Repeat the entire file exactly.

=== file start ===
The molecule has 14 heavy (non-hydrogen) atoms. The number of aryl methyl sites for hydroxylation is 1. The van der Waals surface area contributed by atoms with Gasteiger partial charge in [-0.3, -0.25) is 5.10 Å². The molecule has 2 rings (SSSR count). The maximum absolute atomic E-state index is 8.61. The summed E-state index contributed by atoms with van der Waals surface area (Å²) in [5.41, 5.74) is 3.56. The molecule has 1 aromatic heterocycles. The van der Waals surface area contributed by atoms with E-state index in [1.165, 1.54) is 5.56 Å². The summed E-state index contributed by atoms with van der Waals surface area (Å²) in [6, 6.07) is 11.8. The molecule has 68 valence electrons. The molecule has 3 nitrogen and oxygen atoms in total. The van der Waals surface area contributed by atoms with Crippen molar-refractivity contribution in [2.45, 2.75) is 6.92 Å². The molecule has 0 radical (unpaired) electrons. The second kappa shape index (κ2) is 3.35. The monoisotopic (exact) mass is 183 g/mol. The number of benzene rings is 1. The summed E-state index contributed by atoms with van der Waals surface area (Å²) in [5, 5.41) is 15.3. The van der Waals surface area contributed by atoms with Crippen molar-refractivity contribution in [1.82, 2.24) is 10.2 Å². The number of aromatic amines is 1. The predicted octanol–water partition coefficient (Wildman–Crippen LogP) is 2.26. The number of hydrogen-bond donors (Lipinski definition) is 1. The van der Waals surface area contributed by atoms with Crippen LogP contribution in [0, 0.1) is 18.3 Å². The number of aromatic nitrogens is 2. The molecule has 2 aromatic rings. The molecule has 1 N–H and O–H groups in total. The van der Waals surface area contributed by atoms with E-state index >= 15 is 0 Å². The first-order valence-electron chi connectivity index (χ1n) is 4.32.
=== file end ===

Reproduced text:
The molecule has 14 heavy (non-hydrogen) atoms. The number of aryl methyl sites for hydroxylation is 1. The van der Waals surface area contributed by atoms with Gasteiger partial charge in [-0.3, -0.25) is 5.10 Å². The molecule has 2 rings (SSSR count). The maximum absolute atomic E-state index is 8.61. The summed E-state index contributed by atoms with van der Waals surface area (Å²) in [5.41, 5.74) is 3.56. The molecule has 1 aromatic heterocycles. The van der Waals surface area contributed by atoms with E-state index in [1.165, 1.54) is 5.56 Å². The summed E-state index contributed by atoms with van der Waals surface area (Å²) in [6, 6.07) is 11.8. The molecule has 68 valence electrons. The molecule has 3 nitrogen and oxygen atoms in total. The van der Waals surface area contributed by atoms with Crippen molar-refractivity contribution in [2.45, 2.75) is 6.92 Å². The molecule has 0 radical (unpaired) electrons. The second kappa shape index (κ2) is 3.35. The monoisotopic (exact) mass is 183 g/mol. The number of benzene rings is 1. The summed E-state index contributed by atoms with van der Waals surface area (Å²) in [5, 5.41) is 15.3. The van der Waals surface area contributed by atoms with Crippen molar-refractivity contribution in [1.82, 2.24) is 10.2 Å². The number of aromatic amines is 1. The predicted octanol–water partition coefficient (Wildman–Crippen LogP) is 2.26. The number of hydrogen-bond donors (Lipinski definition) is 1. The van der Waals surface area contributed by atoms with Crippen LogP contribution in [0, 0.1) is 18.3 Å². The number of aromatic nitrogens is 2. The molecule has 2 aromatic rings. The molecule has 1 N–H and O–H groups in total. The van der Waals surface area contributed by atoms with E-state index >= 15 is 0 Å². The first-order valence-electron chi connectivity index (χ1n) is 4.32.